Researcher Safety

Our laboratory is certified for Biosafety Level 1 (BS-1) work, and we have access to a Biosafety Level 2 lab for BSL2 work. Our work fell within the BSL-1 domain, as indicated by the Center of Disease Control guidelines. All biological waste was stored in autoclave bags and was autoclaved prior to disposal. Sharps and broken glassware were disposed of according to institutional guidelines. Hazardous liquid waste was clearly labeled, and stored in secondary containment for disposal by the institution. Thus, although there is potential for harm to researchers, it is minimized through following procedures approved and used by many laboratories at Yale. It is also minimized by training and common sense. E. coli strains used were common laboratory strains and not pathogenic.

All students working in the laboratory were required to complete the following set of training tutorials, including passing a test at the end.


All materials were used in accordance with local, national, and Yale Biosafety requirements. Standard lab practices were followed, including secondary containment of chemicals, proper storage of volatiles and flammables, and separation of acids and bases. Nitrile gloves were worn at all times within the lab. A pipet was kept exclusively for ethidium bromide use. Fume hoods were used when handling volatile compounds, concentrated acids and bases, and other reagents. Inhalation and skin contact was avoided. Chemical agents were properly disposed of in designated biohazard waste bins. When UV light was used to visualize gels or GFP, special care was taken to avoid skin or eye exposure. Absolutely no food was allowed in the lab.

Our project was overseen by the Yale Biological Safety Committee and the Office of Environmental Health and Safety (OEHS). Our project has been approved as consistent with Yale's safety regulations. No changes to our project were required since proper protocols were followed. Training was completed as described above.

Public Safety

We do not anticipate any threat to public safety. Organisms worked with are all non-pathogenic. They are likely unable to survive outside of the lab environment, because they will be unable to compete with other organisms in nature. Biomaterials were autoclaved after use. We did not use gloves to touch doors outside of the laboratory to avoid others coming into contact with our chemical and biological agents.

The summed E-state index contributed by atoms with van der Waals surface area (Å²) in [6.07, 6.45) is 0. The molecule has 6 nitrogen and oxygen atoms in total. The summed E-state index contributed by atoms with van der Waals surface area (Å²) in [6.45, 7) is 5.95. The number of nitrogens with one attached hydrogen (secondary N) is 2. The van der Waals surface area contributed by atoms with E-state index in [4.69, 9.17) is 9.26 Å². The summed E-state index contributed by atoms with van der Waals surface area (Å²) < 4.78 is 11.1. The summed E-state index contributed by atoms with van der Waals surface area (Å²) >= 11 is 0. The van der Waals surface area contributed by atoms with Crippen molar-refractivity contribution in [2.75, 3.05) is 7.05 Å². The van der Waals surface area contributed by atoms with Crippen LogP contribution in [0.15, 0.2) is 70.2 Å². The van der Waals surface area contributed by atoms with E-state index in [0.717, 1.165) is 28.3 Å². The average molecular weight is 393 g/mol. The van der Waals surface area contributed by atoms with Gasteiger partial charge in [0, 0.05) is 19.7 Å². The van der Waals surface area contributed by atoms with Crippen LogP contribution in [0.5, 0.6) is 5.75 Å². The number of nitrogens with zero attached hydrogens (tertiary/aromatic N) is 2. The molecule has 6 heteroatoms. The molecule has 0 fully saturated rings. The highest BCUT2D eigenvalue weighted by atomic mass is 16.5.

Hands were washed before and after leaving the laboratory.

Our project will ideally be scaled up for medical and industrial use. Possible issues are allergies to the product and if used in immense qualities, DOPA toxicity to the environment. However, proteins and amino acids will be degraded and recycled by the environment, so we do not believe the product will be extremely harmful.

If we continued future work on this project we would assess the risks and hazards associated with it. Once understood, we would attempt to alter the design to minimize these risks. The E. Coli chassis for the product we are designing is not likely to be a great risk on its own.

Environmental Safety

There are no additional risks posed by our projects compared to other general BSL1 lab concerns. Our bacteria are not pathogenic and are unable to survive outside of the lab environment, because they are unable to effectively compete with other organisms in nature. They do not cause adverse reactions in immunocompetent humans. They do not cause infection. Toxic materials were all disposed of according to Yale waste standards to prevent adverse environmental impact.

There are no safety issues raised by the BioBrick parts submitted to the Registry this year. None of our constructs create toxic gene products for humans or animals.

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Molecular, Cellular & Developmental Biology
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Phone: 203.432.3783 (Graduate Advisor)
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